3D 4D Ultrasound

A Clarification

This article is meant to serve as a clarification of 3D 4D Ultrasound, you can find plenty of further details throughout the articles on this website.

An ultrasound picture is created using reflected sound waves. 2D ultrasound, often referred to as the “traditional” ultrasound, has been used for more than 35 years without causing any damage to mother or baby.

2D ultrasound is the interpretation of sound waves in one single plain. The sound is aimed down in a straight line and is reflected directly back up. The black and white image produced is a representation of a cross-section of the baby.

3d 4d ultrasounds

3D ultrasounds operate in a more advanced way, termed “surface rendering”. As with 2D ultrasounds, sound waves are directed toward the intended area, however with 3D ultrasound the sound waves are directed at various angles. Advanced software is used by a sonographer to create an image from the sound waves and a 3D image is instantly available to see. The image produced allows incredible detail to be seen on screen.

4D ultrasound images are created using the same method as 3D ultrasound. However, 4D ultrasound provides live video streaming of the baby in the womb rather than the still image created by 3D.

The Bonding Effect of 3D 4D Ultrasound

Pregnant women all over the country are requesting elective ultrasounds via an ultrasound technician as they feel that it will have a positive influence on their pregnancy. It is also the case that recent scientific studies have proven that ultrasound scans can have a positive impact on the pregnant mother’s health pattern.

Furthermore, studies presented at an American Institute of Ultrasound in Medicine meeting suggested that 3D ultrasounds have a positive impact on soon-to-be parents and the bond they develop with their unborn babies.

Pregnant women had a tendency to eat more healthily, do more exercise, and give up previous bad habits such as smoking and drinking. Another suggested benefit of ultrasound is the impact on fathers; they may become more involved with their partner’s pregnancy, being more supportive, understanding and appreciative of her situation.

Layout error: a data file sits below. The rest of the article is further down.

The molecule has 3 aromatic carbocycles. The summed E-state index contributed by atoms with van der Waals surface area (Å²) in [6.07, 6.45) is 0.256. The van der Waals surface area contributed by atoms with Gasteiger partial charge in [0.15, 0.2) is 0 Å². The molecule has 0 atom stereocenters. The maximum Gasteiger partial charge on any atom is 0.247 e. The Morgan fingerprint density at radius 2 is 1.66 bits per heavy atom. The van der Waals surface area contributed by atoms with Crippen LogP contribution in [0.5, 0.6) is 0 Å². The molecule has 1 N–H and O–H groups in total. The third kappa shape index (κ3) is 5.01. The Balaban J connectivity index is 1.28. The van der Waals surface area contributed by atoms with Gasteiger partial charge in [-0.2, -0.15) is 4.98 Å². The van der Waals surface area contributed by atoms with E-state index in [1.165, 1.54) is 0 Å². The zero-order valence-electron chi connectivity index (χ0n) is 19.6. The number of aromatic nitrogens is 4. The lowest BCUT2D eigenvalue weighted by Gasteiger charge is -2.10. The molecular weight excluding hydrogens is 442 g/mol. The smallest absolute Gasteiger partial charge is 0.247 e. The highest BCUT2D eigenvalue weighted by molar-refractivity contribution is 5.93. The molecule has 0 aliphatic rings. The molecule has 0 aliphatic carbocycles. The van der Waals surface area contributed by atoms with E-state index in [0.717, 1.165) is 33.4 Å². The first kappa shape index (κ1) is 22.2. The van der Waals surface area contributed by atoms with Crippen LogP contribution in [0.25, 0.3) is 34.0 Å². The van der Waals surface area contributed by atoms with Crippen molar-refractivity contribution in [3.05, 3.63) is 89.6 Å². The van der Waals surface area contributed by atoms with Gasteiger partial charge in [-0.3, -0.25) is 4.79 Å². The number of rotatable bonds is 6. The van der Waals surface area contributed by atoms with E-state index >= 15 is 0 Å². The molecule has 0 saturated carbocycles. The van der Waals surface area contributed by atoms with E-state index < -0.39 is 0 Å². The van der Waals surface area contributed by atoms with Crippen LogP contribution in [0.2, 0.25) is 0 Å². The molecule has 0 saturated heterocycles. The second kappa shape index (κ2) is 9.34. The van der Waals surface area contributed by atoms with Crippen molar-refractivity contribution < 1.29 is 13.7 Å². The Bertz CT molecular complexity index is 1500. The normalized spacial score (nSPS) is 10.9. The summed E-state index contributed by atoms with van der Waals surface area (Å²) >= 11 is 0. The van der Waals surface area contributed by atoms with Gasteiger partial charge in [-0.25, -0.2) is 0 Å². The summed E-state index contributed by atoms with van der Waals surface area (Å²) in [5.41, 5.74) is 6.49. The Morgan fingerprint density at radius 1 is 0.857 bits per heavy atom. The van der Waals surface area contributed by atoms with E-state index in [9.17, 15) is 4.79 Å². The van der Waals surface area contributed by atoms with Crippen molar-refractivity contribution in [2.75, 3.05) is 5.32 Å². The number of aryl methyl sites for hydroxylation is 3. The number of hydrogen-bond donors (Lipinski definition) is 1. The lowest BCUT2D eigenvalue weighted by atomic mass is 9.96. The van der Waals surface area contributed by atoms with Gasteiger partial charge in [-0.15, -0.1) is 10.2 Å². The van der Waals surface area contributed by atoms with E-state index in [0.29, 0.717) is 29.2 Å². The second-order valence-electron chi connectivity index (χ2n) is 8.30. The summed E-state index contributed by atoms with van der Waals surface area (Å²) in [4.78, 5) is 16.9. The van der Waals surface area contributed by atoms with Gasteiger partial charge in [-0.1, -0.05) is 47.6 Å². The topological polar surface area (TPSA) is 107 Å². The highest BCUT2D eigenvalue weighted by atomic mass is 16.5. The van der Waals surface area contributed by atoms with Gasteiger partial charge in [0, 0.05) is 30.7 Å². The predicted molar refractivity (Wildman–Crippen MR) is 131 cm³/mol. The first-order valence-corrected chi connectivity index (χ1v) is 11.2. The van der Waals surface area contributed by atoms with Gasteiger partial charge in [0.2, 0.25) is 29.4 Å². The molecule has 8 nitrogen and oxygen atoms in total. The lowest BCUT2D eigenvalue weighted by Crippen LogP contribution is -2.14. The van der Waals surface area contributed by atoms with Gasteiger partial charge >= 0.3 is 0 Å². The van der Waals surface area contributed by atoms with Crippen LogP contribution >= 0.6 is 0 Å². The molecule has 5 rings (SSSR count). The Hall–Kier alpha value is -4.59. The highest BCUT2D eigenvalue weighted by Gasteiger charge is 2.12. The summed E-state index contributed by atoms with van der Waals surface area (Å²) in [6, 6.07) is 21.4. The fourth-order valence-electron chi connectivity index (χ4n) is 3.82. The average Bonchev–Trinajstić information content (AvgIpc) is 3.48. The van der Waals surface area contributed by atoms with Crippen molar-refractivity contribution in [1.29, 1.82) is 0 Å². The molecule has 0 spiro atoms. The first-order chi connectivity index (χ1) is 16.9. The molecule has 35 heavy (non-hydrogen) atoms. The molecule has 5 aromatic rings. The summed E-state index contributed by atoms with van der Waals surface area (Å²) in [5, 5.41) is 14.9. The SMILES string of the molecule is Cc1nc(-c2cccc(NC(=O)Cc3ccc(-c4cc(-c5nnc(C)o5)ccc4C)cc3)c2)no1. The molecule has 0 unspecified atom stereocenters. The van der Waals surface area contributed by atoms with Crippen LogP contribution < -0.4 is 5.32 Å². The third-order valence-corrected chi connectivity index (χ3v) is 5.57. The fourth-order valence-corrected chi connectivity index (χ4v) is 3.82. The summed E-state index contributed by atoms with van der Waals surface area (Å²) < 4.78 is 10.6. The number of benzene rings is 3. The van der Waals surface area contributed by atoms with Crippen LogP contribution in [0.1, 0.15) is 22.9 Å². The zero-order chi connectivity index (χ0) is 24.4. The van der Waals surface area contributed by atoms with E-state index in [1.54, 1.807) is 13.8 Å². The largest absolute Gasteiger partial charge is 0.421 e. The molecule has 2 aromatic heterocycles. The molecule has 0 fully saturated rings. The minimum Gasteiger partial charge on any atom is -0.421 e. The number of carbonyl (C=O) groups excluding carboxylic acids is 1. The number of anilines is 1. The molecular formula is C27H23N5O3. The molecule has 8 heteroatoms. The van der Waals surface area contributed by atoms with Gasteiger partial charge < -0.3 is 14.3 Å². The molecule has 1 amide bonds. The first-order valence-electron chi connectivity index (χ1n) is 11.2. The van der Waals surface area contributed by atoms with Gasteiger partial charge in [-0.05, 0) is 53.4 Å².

How safe is ultrasound?

The first ever ultrasound was used over 40 years ago. Ultrasound differs a great deal from X-rays in that ionizing radiation is not present and embryotoxic effects associated with this type of irradiation are not relevant.

The utilization of high intensity ultrasound is linked with the effects of “cavitations” and “heating” which can be present with prolonged intonations in laboratory situations.

Although certain harmful effects in cells have been found in a laboratory setting, abnormalities in embryos and the young of animals and humans have not be explicitly shown in the large number of studies that have appeared to date in medical literature purporting to the use of diagnostic ultrasound in the clinical setting.

Results of small studies have suggested apparent side effects such as low birth weight, speech and hearing problems, brain damage and non-right-handedness.

These findings, however, have not been confirmed or substantiated in larger studies undertaken in Europe. A number of studies have been so complex that the results are extremely difficult to interpret. From time to time, ill effects of ultrasound on the fetus appear as a news item in papers and magazines. Of course continuous vigilance is necessary, markedly in areas of concern such as the use of pulsed Doppler in the first trimester.

By far the greatest risks arising from the use of 3d 4d ultrasound are the possible over- and under-diagnosis delivered by under-trained staff or an ultrasound technician, often working in relative isolation and using inadequate equipment.

Return from 3d 4d Ultrasound Differences to Main Page